Prosecutor: Police justified in gunfight that killed Wis. FF in crossfire
The prosecutor described a scene that quickly changed from a routine medical call to a chaotic, dangerous situation with multiple shots being fired by Houston and by officers trying to deal with the threat he posed
By Associated Press
APPLETON, Wis. — Two Wisconsin officers were justified when they shot and killed a man who got in a gunfight with police that left a city firefighter dead in the crossfire last month, a prosecutor said Thursday.
Outagamie County District Attorney Melinda Tempelis said that Officer Paul Christensen and Sgt. Christopher Biese won't face criminal charges.
Christensen and Biese exchanged shots with 47-year-old Ruben Houston of Wausau on May 15 outside of Appleton's downtown transit center. Christensen was wounded, along with a bystander. Both have been released from the hospital.
Appleton firefighter Mitchell Lundgaard, 36, was shot and died of his injuries at a hospital.
Houston had just arrived at the transit center on a bus. The district attorney said before the shooting take place, Houston was treated with Narcan, a drug used to revive people suffering from a drug overdose, the Post Crescent reported.
"We lost one of our own and officers were forced to make difficult decisions and risked their lives to protect our community," Tempelis said.
Tempelis described a scene that quickly changed from a routine medical call to a chaotic, dangerous situation with multiple shots being fired by Houston and by officers trying to deal with the threat he posed.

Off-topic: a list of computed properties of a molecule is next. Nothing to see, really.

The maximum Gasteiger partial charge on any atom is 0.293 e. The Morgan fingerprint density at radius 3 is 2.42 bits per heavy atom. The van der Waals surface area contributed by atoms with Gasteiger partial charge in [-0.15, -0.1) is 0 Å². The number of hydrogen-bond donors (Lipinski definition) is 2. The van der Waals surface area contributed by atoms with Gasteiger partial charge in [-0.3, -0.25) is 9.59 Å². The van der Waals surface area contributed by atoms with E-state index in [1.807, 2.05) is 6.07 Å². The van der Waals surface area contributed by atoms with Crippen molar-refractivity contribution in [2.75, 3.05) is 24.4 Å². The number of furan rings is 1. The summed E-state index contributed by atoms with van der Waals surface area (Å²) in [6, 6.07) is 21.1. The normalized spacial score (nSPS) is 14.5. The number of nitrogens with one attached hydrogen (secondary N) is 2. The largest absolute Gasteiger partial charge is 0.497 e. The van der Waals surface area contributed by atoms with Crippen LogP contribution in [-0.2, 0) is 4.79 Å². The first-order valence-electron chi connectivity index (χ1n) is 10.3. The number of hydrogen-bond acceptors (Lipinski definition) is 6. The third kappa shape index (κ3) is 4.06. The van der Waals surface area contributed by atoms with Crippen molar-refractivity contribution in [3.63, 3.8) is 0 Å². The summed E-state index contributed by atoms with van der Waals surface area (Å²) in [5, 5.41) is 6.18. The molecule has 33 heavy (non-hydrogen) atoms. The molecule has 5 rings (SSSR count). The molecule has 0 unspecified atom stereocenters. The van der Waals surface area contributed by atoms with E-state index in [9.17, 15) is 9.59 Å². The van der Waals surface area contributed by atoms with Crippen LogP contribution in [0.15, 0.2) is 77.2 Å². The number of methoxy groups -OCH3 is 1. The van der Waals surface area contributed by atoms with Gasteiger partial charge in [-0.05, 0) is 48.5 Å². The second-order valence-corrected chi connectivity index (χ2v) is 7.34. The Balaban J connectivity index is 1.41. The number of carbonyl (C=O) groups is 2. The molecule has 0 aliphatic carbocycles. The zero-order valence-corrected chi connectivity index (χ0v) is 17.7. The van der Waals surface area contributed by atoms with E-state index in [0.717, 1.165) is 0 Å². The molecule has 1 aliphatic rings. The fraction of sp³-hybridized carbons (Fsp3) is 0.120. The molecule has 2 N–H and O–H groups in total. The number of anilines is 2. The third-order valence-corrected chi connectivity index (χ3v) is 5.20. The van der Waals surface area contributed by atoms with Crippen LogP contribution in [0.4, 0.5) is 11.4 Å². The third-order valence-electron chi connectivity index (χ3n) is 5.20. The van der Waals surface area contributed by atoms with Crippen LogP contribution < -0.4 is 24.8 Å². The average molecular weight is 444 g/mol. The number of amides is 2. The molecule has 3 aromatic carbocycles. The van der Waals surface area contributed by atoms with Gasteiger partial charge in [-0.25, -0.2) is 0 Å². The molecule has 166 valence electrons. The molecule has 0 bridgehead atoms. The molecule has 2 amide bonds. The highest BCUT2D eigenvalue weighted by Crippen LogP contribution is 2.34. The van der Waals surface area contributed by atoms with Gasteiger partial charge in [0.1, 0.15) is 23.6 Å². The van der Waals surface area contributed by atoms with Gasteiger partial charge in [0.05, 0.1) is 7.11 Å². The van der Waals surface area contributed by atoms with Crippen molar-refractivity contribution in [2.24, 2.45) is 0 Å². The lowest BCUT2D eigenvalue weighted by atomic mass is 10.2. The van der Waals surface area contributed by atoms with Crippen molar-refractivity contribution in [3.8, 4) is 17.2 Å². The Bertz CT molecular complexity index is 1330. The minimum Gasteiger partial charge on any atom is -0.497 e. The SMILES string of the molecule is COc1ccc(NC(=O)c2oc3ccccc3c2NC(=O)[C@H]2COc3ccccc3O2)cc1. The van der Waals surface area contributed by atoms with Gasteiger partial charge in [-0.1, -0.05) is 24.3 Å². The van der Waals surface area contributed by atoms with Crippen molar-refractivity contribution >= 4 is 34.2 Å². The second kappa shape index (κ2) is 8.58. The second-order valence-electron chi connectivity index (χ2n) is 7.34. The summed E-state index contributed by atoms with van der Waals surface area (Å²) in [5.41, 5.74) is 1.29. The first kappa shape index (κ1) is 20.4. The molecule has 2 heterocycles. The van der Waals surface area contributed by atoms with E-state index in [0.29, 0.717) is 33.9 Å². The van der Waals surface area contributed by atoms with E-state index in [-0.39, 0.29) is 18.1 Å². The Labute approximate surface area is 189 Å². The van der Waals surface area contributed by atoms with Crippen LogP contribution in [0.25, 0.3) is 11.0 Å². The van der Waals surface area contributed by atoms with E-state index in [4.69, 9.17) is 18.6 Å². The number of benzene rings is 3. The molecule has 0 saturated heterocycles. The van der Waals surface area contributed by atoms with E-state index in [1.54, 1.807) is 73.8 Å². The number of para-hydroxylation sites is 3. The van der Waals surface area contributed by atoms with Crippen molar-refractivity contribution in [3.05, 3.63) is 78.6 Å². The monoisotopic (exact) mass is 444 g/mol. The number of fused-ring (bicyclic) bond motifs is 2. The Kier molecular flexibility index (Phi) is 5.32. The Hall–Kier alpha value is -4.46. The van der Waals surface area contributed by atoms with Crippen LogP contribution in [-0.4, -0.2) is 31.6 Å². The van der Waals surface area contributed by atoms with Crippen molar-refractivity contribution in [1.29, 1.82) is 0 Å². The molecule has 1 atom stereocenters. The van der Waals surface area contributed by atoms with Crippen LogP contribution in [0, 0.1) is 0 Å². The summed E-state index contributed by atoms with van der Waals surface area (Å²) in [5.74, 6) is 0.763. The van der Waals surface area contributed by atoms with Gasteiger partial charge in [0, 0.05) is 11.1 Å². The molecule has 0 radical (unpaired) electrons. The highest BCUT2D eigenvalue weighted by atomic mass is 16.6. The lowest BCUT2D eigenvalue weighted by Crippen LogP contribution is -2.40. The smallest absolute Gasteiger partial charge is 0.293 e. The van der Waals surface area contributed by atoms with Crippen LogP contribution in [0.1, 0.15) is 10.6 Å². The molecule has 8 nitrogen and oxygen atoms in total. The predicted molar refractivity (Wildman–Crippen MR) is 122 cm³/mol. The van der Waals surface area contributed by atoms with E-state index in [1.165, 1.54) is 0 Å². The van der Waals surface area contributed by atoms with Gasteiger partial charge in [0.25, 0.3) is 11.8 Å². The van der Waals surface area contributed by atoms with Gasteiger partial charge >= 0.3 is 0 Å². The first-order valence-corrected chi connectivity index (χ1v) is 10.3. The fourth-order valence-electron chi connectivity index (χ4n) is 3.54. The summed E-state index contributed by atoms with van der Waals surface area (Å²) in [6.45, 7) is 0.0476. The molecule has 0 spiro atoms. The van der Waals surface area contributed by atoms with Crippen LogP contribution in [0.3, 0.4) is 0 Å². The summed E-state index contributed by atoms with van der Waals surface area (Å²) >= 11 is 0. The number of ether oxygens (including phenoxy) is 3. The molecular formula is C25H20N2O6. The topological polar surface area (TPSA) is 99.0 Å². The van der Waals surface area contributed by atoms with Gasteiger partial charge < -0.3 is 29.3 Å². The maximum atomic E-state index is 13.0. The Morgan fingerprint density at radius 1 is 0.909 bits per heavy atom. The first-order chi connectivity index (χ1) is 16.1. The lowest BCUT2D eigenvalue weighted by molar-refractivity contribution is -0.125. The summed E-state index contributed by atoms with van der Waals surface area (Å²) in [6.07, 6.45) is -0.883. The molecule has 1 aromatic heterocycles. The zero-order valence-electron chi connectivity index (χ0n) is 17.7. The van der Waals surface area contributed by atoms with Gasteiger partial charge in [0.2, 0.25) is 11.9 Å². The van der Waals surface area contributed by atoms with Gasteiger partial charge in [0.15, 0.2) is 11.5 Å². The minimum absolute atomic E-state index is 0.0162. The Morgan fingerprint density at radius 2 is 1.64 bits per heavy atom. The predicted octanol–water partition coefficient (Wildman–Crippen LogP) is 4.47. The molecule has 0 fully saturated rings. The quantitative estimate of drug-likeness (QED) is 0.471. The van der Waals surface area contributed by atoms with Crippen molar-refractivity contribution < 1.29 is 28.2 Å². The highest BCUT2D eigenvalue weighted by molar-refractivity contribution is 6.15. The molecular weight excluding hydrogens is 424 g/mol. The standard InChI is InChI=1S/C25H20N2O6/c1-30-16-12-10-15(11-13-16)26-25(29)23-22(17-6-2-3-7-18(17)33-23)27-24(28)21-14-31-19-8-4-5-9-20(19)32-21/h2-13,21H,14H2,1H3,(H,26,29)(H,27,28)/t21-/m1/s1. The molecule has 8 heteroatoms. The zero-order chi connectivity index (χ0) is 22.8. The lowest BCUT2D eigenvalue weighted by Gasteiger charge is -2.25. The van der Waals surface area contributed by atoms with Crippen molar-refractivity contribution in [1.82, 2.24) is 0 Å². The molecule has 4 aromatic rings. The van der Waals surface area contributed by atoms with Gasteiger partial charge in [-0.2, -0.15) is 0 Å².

"It is surprising that nobody else got hurt or killed as a result of the gunfire and the behavior of (Houston)," she said.
When the bus arrived in at transit center, a bus passenger believed Houston was having a seizure and called 911 for help. Lundgaard arrived with other firefighters and began providing aid to Houston.
Houston regained consciousness after responders determined he likely had suffered a drug overdose and gave him two doses of Narcan.
Houston told responders he had taken some of his wife's morphine. Houston got off the bus on his own, even as responders were encouraging him to seek additional medical care, but he refused.
"They wanted to make sure he got that help," Tempelis said.
Houston drew a small handgun from a small case at his waist, Tempelis said. He stood back and fired twice, hitting Lundgaard in the upper back and Christensen in the upper leg.
Almost simultaneously, Christensen drew his handgun and fired once, striking Houston in the abdomen. Houston ran toward where bystander Brittany Schowalter was and used her as a shield, the district attorney said.
Christensen and Biese both fired multiple times at Houston, also likely striking Schowalter, although Tempelis said it's impossible to know for sure who shot her. She suffered an injury to her leg and to her head, with a bullet grazing her skull, Tempelis said.
Houston eventually went to the ground, which allowed officers equipped with a ballistic shield to arrest him. The officers found Houston's gun under him, Tempelis said.
"The actions of our law enforcement in this incident are commendable," she said.
Information from: Post-Crescent Media, http://www.postcrescent.com